Yesterday evening we gathered in the fireplace in the Great Hall of Homeward for the first of our literary evenings this week. The fireplace is just like a little house; it has thick walls on three sides, and a little window at the back, looking out onto the moat. We had a great cauldron of hot ginger wine slowly warming on the log fire. A storm raged outside, which seemed appropriate for our first tale of the evening - a story of daring do from the detective A.B.Fox.
As Goodman the cat looked on in rapt attention, the fox began his tale....
On my first day at the Wolferton Detective Agency my boss, the Old Wolf, gave me some sage advice garnered from his many years as a tough no-nonsense investigator.“Son,” he said “Down these mean streets a fox must go who is not himself mean, who is neither tarnished nor afraid. He is the hero, he is everything. He must be a complete fox and a common fox and yet an unusual fox. He must be, to use a rather weathered phrase, a fox of honour -- by instinct, by inevitability, without thought of it, and certainly without saying it. He must be the best fox in his world and a good enough fox for any world. Now, go make me a cup of tea.”
I thought back to that day as I wandered around Walmington-On-Sea.Not really mean streets – more quaint cobbled streets. This sleepy little seaside town on the South coast of England was not my usual port of call for investigation. It looked to me like someone ordering an expresso in the local Olde Tea Shop would be a major incident round here. I had said as much to the Old Fox when I had reported in the previous night. “Don’t be so sure – we have had reports of some queer goings on – people going mad, running off to the Big City and robbing banks.”It seemed unlikely to me but I had a job to do.I decided to hang around on the pier, pretending to fish, keeping my ears pricked up.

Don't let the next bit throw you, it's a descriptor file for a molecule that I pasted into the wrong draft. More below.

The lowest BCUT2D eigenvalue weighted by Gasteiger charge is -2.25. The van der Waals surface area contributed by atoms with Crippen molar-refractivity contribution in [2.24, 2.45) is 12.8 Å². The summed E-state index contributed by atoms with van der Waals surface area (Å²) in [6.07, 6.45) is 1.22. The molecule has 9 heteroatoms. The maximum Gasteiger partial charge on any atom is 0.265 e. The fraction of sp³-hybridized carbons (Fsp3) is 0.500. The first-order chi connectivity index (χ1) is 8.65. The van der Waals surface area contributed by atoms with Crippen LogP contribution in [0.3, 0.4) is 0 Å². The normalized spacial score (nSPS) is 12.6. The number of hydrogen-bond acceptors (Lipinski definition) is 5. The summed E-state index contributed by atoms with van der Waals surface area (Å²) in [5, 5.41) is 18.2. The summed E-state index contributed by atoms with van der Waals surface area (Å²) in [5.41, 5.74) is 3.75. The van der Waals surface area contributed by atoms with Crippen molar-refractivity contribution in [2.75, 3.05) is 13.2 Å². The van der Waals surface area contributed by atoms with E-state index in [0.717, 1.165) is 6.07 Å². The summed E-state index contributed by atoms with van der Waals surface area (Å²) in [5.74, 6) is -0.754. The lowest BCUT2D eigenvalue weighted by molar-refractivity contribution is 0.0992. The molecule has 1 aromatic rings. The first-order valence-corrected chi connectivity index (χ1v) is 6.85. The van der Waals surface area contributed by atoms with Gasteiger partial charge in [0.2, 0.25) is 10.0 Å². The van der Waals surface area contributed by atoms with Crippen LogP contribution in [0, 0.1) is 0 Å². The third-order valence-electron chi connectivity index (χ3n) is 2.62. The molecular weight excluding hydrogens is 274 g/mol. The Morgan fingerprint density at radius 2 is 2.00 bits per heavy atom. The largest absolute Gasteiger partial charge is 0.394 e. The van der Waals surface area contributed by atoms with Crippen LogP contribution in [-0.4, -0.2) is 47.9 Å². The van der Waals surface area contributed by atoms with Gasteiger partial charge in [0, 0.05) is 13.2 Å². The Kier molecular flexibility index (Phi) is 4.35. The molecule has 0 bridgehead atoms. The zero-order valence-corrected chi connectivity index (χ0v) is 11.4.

Before long I overhear a couple of mugs whispering behind some barrels and crates. “Orders from the boss,” says a swarthy looking guy in a sacksuit “Take these empties over to Moribund Marsh – pronto.” “O.K. At high tide tonight.” replied the midget next to him. A nasty piece. I could see he was armed with a number of sharp implements. I decided to hide until their return and see what these two low-lifes were up to. That night they loaded a motor-boat up with the barrels and crates – with yours truly still hidden in one of them.
I laughed as the big one loaded my barrel on board and moaned “Eavy eh?”. His mate giggled “Wait till it’s filled hup !”In the cabin, I could make out muffled voices as they discussed their plans. “Right, Hitmouse - at HQ we fill up with Black Tom, and then sell it back at Walmington - then when they are completely under the influence Hootman will hypnotise em’ into doing another robbery.” said the big one. “O.K. Siggi.” Said the little one. Now I could put names to faces.
Suddenly, this bat thing started screeching around my barrel.”Look out – Batty smells a rat.” said Siggy. “Cor that ain’t no rat – it’s a fox. Look his tails sticking up.” said Hitmouse. I was rumbled. It looked like things were going to get a bit hot !“Come out or I will riddle this barrel with skewers!” squeaked Hitmouse.Siggi grabbed me - “Little Foxes who have their throats cut don’t squeak !” he threatened.
The fox finished and slowly unwrapped his tail from beneath him. Goodman could barely contain his excitement - but the fox insisted that the next part would have to wait for tomorrow night.